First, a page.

#### 2. Materials

The chemical composition of the titanium alloy Ti-6Al-4V bar is shown in Table 1. The microstructure of Ti-6Al-4V is shown in Figure 1. The volume fraction of the *a* phase is 88%, and the width of the *a* lamellae is 3∼4 *μ*m. The yield strength and tensile strength at room temperature are 882 MPa and 933 MPa, respectively.

A smooth axial fatigue specimen is prepared according to ASTM *e* 466–2007 in shape and size as shown in Figure 2. The samples were processed by two methods: turning and axial polishing, first turning and then polishing, and the processing process was as follows: Φ15 × 111 mm roughcast to *φ*14.2 × 110 mm, then semifinishing to *φ*14.04 × 110 mm, middle to Φ5.44 mm, and arc to R75, the specimen is then chamfered at both ends, and finally, the specimen is polished and polished with stress-free heat treatment except at both ends to meet the size requirements shown in Figure 2. The measured value of the specimen surface roughness is shown in Table 2. The heat treatment process is as follows: the sample is suspended in a vacuum furnace (the vacuum degree is 2.8 × 10^{−3} PA) and slowly heated to 600°C for 3 hours and then slowly cooled with the furnace.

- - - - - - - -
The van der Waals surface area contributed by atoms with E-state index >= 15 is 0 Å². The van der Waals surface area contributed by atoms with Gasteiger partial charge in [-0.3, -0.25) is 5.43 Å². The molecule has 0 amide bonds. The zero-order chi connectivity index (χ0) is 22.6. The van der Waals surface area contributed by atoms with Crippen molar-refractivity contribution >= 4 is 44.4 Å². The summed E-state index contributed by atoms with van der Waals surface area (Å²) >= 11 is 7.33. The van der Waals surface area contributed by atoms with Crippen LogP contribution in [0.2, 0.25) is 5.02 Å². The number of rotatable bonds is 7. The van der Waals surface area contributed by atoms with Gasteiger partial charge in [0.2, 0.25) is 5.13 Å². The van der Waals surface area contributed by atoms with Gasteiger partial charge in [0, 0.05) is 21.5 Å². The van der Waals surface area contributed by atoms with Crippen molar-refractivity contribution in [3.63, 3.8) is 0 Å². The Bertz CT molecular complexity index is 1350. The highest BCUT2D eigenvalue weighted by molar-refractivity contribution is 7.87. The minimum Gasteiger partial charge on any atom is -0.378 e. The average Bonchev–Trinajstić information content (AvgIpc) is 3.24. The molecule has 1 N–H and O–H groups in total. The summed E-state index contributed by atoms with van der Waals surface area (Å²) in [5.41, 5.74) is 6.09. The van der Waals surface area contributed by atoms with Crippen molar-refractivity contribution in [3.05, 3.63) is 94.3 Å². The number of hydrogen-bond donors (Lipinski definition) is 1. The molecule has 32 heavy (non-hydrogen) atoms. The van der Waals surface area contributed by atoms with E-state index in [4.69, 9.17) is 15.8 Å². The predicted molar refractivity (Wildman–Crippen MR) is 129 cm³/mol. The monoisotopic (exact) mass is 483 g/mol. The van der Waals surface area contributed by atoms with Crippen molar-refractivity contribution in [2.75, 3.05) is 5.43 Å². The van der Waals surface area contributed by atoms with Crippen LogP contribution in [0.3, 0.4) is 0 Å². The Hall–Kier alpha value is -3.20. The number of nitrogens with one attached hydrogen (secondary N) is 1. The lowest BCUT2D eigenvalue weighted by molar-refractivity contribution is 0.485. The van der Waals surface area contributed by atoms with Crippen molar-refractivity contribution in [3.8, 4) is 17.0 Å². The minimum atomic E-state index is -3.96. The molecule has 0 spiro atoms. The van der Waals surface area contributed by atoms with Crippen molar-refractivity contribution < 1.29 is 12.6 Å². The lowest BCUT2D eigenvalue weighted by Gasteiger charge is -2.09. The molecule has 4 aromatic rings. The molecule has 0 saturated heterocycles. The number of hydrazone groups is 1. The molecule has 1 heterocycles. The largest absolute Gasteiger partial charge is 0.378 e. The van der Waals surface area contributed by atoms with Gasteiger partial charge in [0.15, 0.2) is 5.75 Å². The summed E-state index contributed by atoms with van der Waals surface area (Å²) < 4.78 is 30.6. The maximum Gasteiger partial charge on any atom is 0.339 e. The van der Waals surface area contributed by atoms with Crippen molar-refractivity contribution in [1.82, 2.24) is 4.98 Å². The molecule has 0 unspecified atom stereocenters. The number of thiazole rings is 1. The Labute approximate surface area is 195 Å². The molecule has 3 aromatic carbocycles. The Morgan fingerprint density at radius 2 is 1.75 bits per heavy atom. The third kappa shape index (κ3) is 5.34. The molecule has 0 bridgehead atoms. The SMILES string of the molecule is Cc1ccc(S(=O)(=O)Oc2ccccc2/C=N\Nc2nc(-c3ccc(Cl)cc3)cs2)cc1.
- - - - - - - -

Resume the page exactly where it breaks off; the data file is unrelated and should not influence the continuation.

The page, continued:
#### 3. Methods of Test and Measurement

The fatigue tests of Ti-6Al-4V specimens with turning residual stress and the specimens after stress relief treatment were carried out at room temperature and air, respectively. The fatigue strength to stress ratios of −1.0, −0.6, −0.3, 0.1, and 0.6 were measured by the up-and-down method. A PLG-100 C microcomputer-controlled high-frequency axial tension and compression fatigue testing machine was used, and the loading frequency is 120 Hz. Mathematical statistics processed the fatigue test results, and the conditional fatigue limit with a 50% survival rate was calculated.